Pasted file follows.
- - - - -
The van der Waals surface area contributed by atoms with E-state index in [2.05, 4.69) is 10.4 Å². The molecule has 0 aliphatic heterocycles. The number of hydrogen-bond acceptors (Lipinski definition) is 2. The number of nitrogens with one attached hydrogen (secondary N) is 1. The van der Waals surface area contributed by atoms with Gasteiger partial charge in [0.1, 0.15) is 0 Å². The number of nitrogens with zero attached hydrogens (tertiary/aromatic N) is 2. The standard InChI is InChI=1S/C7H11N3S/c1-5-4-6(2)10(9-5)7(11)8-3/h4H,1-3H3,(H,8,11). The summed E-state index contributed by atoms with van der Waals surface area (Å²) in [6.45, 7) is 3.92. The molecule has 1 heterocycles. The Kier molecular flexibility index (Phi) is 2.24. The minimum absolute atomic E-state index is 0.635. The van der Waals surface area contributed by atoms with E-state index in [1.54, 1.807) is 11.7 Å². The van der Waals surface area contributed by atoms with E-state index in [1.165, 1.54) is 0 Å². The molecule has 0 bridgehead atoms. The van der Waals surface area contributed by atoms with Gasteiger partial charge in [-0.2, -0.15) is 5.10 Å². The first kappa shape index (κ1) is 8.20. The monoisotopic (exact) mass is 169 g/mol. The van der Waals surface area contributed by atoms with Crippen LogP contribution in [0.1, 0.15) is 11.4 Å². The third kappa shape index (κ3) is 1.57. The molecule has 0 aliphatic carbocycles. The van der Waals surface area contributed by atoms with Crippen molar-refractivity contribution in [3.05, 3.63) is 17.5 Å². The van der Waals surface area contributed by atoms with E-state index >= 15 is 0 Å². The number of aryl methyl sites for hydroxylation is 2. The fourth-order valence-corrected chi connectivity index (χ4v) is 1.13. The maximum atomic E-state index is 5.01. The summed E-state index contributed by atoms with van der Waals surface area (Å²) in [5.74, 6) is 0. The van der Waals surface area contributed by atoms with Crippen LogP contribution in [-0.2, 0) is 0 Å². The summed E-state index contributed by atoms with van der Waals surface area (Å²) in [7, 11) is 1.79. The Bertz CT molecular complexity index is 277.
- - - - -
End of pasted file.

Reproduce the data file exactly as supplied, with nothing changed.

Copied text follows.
The van der Waals surface area contributed by atoms with E-state index in [2.05, 4.69) is 10.4 Å². The molecule has 0 aliphatic heterocycles. The number of hydrogen-bond acceptors (Lipinski definition) is 2. The number of nitrogens with one attached hydrogen (secondary N) is 1. The van der Waals surface area contributed by atoms with Gasteiger partial charge in [0.1, 0.15) is 0 Å². The number of nitrogens with zero attached hydrogens (tertiary/aromatic N) is 2. The standard InChI is InChI=1S/C7H11N3S/c1-5-4-6(2)10(9-5)7(11)8-3/h4H,1-3H3,(H,8,11). The summed E-state index contributed by atoms with van der Waals surface area (Å²) in [6.45, 7) is 3.92. The molecule has 1 heterocycles. The Kier molecular flexibility index (Phi) is 2.24. The minimum absolute atomic E-state index is 0.635. The van der Waals surface area contributed by atoms with E-state index in [1.54, 1.807) is 11.7 Å². The van der Waals surface area contributed by atoms with E-state index in [1.165, 1.54) is 0 Å². The molecule has 0 bridgehead atoms. The van der Waals surface area contributed by atoms with Gasteiger partial charge in [-0.2, -0.15) is 5.10 Å². The first kappa shape index (κ1) is 8.20. The monoisotopic (exact) mass is 169 g/mol. The van der Waals surface area contributed by atoms with Crippen LogP contribution in [0.1, 0.15) is 11.4 Å². The third kappa shape index (κ3) is 1.57. The molecule has 0 aliphatic carbocycles. The van der Waals surface area contributed by atoms with Crippen molar-refractivity contribution in [3.05, 3.63) is 17.5 Å². The van der Waals surface area contributed by atoms with E-state index >= 15 is 0 Å². The number of aryl methyl sites for hydroxylation is 2. The fourth-order valence-corrected chi connectivity index (χ4v) is 1.13. The maximum atomic E-state index is 5.01. The summed E-state index contributed by atoms with van der Waals surface area (Å²) in [5.74, 6) is 0. The van der Waals surface area contributed by atoms with Crippen LogP contribution in [-0.2, 0) is 0 Å². The summed E-state index contributed by atoms with van der Waals surface area (Å²) in [7, 11) is 1.79. The Bertz CT molecular complexity index is 277.